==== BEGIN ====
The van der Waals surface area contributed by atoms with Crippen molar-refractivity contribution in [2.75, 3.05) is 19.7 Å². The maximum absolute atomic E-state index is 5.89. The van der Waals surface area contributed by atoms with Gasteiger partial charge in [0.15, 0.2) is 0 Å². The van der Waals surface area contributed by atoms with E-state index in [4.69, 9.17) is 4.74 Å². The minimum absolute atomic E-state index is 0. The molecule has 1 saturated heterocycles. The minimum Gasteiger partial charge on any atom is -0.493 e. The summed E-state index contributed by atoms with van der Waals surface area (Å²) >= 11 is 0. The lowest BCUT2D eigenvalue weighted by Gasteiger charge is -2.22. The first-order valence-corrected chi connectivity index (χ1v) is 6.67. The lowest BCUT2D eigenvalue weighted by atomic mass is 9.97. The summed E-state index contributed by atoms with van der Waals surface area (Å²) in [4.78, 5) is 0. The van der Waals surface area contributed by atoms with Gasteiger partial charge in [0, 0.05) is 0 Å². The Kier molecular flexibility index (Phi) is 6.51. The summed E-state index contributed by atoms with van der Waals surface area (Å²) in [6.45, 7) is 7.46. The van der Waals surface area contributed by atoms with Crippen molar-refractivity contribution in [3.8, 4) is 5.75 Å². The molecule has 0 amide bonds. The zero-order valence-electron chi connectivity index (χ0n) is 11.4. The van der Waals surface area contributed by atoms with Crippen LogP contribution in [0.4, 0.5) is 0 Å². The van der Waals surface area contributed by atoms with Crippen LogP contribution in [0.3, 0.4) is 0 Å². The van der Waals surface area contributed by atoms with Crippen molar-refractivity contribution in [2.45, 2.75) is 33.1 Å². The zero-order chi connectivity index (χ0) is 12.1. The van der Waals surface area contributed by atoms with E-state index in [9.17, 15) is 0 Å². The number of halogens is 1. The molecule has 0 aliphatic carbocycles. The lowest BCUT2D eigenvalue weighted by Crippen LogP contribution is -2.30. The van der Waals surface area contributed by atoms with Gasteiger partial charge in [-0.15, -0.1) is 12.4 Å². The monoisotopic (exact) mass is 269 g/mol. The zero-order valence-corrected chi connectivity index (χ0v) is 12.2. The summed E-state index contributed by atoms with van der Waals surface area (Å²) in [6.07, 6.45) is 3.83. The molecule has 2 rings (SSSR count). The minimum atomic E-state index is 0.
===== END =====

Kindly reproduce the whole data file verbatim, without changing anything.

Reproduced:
The van der Waals surface area contributed by atoms with Crippen molar-refractivity contribution in [2.75, 3.05) is 19.7 Å². The maximum absolute atomic E-state index is 5.89. The van der Waals surface area contributed by atoms with Gasteiger partial charge in [0.15, 0.2) is 0 Å². The van der Waals surface area contributed by atoms with E-state index in [4.69, 9.17) is 4.74 Å². The minimum absolute atomic E-state index is 0. The molecule has 1 saturated heterocycles. The minimum Gasteiger partial charge on any atom is -0.493 e. The summed E-state index contributed by atoms with van der Waals surface area (Å²) >= 11 is 0. The lowest BCUT2D eigenvalue weighted by Gasteiger charge is -2.22. The first-order valence-corrected chi connectivity index (χ1v) is 6.67. The lowest BCUT2D eigenvalue weighted by atomic mass is 9.97. The summed E-state index contributed by atoms with van der Waals surface area (Å²) in [4.78, 5) is 0. The van der Waals surface area contributed by atoms with Gasteiger partial charge in [0, 0.05) is 0 Å². The Kier molecular flexibility index (Phi) is 6.51. The summed E-state index contributed by atoms with van der Waals surface area (Å²) in [6.45, 7) is 7.46. The van der Waals surface area contributed by atoms with Crippen molar-refractivity contribution in [3.8, 4) is 5.75 Å². The molecule has 0 amide bonds. The zero-order valence-electron chi connectivity index (χ0n) is 11.4. The van der Waals surface area contributed by atoms with Crippen LogP contribution in [0.4, 0.5) is 0 Å². The van der Waals surface area contributed by atoms with Crippen LogP contribution in [0.3, 0.4) is 0 Å². The van der Waals surface area contributed by atoms with Crippen molar-refractivity contribution in [2.45, 2.75) is 33.1 Å². The zero-order chi connectivity index (χ0) is 12.1. The van der Waals surface area contributed by atoms with E-state index in [9.17, 15) is 0 Å². The number of halogens is 1. The molecule has 0 aliphatic carbocycles. The lowest BCUT2D eigenvalue weighted by Crippen LogP contribution is -2.30. The van der Waals surface area contributed by atoms with Gasteiger partial charge in [-0.15, -0.1) is 12.4 Å². The monoisotopic (exact) mass is 269 g/mol. The zero-order valence-corrected chi connectivity index (χ0v) is 12.2. The summed E-state index contributed by atoms with van der Waals surface area (Å²) in [6.07, 6.45) is 3.83. The molecule has 2 rings (SSSR count). The minimum atomic E-state index is 0.